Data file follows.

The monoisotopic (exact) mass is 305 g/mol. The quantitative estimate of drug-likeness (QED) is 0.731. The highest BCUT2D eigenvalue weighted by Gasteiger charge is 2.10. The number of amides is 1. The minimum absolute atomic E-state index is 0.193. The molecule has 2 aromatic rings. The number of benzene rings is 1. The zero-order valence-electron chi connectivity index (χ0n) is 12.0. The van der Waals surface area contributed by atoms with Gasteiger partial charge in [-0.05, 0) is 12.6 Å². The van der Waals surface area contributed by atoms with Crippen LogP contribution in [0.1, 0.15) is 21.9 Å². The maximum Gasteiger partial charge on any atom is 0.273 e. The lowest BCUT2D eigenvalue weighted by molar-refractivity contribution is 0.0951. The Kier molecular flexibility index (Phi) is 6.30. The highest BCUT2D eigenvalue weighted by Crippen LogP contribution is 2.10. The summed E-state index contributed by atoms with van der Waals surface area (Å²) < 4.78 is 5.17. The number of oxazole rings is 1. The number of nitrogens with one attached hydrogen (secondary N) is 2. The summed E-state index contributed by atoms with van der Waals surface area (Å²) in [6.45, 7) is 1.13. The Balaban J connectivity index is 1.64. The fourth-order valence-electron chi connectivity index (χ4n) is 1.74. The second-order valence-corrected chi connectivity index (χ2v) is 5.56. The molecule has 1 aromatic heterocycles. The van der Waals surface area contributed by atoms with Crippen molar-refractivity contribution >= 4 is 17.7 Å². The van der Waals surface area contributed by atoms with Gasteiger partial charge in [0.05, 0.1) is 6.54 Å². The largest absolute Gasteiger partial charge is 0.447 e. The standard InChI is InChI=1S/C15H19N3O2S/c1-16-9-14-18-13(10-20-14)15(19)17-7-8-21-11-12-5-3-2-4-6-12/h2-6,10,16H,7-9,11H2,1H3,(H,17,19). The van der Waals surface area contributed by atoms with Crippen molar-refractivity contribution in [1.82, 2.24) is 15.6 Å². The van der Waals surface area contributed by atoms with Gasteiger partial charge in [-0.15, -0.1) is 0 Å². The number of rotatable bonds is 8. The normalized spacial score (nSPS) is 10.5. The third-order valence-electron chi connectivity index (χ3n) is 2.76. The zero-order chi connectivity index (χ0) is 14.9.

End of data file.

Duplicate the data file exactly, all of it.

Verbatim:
The monoisotopic (exact) mass is 305 g/mol. The quantitative estimate of drug-likeness (QED) is 0.731. The highest BCUT2D eigenvalue weighted by Gasteiger charge is 2.10. The number of amides is 1. The minimum absolute atomic E-state index is 0.193. The molecule has 2 aromatic rings. The number of benzene rings is 1. The zero-order valence-electron chi connectivity index (χ0n) is 12.0. The van der Waals surface area contributed by atoms with Gasteiger partial charge in [-0.05, 0) is 12.6 Å². The van der Waals surface area contributed by atoms with Crippen LogP contribution in [0.1, 0.15) is 21.9 Å². The maximum Gasteiger partial charge on any atom is 0.273 e. The lowest BCUT2D eigenvalue weighted by molar-refractivity contribution is 0.0951. The Kier molecular flexibility index (Phi) is 6.30. The highest BCUT2D eigenvalue weighted by Crippen LogP contribution is 2.10. The summed E-state index contributed by atoms with van der Waals surface area (Å²) < 4.78 is 5.17. The number of oxazole rings is 1. The number of nitrogens with one attached hydrogen (secondary N) is 2. The summed E-state index contributed by atoms with van der Waals surface area (Å²) in [6.45, 7) is 1.13. The Balaban J connectivity index is 1.64. The fourth-order valence-electron chi connectivity index (χ4n) is 1.74. The second-order valence-corrected chi connectivity index (χ2v) is 5.56. The molecule has 1 aromatic heterocycles. The van der Waals surface area contributed by atoms with Crippen molar-refractivity contribution >= 4 is 17.7 Å². The van der Waals surface area contributed by atoms with Gasteiger partial charge in [0.05, 0.1) is 6.54 Å². The largest absolute Gasteiger partial charge is 0.447 e. The standard InChI is InChI=1S/C15H19N3O2S/c1-16-9-14-18-13(10-20-14)15(19)17-7-8-21-11-12-5-3-2-4-6-12/h2-6,10,16H,7-9,11H2,1H3,(H,17,19). The van der Waals surface area contributed by atoms with Crippen molar-refractivity contribution in [1.82, 2.24) is 15.6 Å². The van der Waals surface area contributed by atoms with Gasteiger partial charge in [-0.15, -0.1) is 0 Å². The number of rotatable bonds is 8. The normalized spacial score (nSPS) is 10.5. The third-order valence-electron chi connectivity index (χ3n) is 2.76. The zero-order chi connectivity index (χ0) is 14.9.